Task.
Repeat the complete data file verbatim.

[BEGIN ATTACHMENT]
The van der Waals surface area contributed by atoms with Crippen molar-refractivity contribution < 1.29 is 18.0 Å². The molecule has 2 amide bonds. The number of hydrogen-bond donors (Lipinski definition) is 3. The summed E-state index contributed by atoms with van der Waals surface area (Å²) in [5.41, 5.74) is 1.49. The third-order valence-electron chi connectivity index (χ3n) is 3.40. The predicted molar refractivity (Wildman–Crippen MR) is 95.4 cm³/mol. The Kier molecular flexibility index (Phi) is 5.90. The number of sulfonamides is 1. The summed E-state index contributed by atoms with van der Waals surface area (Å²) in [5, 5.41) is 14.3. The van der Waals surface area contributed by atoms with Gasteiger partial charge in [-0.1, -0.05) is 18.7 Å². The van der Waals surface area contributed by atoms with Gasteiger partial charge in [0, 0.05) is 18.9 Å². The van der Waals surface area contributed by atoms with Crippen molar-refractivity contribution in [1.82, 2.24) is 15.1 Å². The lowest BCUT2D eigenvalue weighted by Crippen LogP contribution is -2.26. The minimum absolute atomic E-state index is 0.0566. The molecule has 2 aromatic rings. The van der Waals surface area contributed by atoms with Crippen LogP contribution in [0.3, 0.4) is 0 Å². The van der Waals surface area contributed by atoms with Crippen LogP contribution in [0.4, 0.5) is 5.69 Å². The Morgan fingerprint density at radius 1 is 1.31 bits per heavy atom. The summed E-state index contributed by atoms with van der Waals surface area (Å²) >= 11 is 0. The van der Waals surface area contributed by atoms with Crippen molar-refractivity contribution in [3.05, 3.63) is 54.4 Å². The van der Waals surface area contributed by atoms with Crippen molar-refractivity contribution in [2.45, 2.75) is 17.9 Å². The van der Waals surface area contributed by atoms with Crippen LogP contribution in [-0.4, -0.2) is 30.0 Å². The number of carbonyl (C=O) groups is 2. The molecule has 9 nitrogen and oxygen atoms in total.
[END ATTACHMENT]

The van der Waals surface area contributed by atoms with Crippen molar-refractivity contribution < 1.29 is 18.0 Å². The molecule has 2 amide bonds. The number of hydrogen-bond donors (Lipinski definition) is 3. The summed E-state index contributed by atoms with van der Waals surface area (Å²) in [5.41, 5.74) is 1.49. The third-order valence-electron chi connectivity index (χ3n) is 3.40. The predicted molar refractivity (Wildman–Crippen MR) is 95.4 cm³/mol. The Kier molecular flexibility index (Phi) is 5.90. The number of sulfonamides is 1. The summed E-state index contributed by atoms with van der Waals surface area (Å²) in [5, 5.41) is 14.3. The van der Waals surface area contributed by atoms with Gasteiger partial charge in [-0.1, -0.05) is 18.7 Å². The van der Waals surface area contributed by atoms with Gasteiger partial charge in [0, 0.05) is 18.9 Å². The van der Waals surface area contributed by atoms with Crippen molar-refractivity contribution in [1.82, 2.24) is 15.1 Å². The lowest BCUT2D eigenvalue weighted by Crippen LogP contribution is -2.26. The minimum absolute atomic E-state index is 0.0566. The molecule has 2 aromatic rings. The van der Waals surface area contributed by atoms with Crippen LogP contribution in [0.3, 0.4) is 0 Å². The van der Waals surface area contributed by atoms with Crippen LogP contribution in [0.4, 0.5) is 5.69 Å². The Morgan fingerprint density at radius 1 is 1.31 bits per heavy atom. The summed E-state index contributed by atoms with van der Waals surface area (Å²) >= 11 is 0. The van der Waals surface area contributed by atoms with Crippen molar-refractivity contribution in [3.05, 3.63) is 54.4 Å². The van der Waals surface area contributed by atoms with Crippen molar-refractivity contribution in [2.45, 2.75) is 17.9 Å². The van der Waals surface area contributed by atoms with Crippen LogP contribution in [-0.4, -0.2) is 30.0 Å². The number of carbonyl (C=O) groups is 2. The molecule has 9 nitrogen and oxygen atoms in total.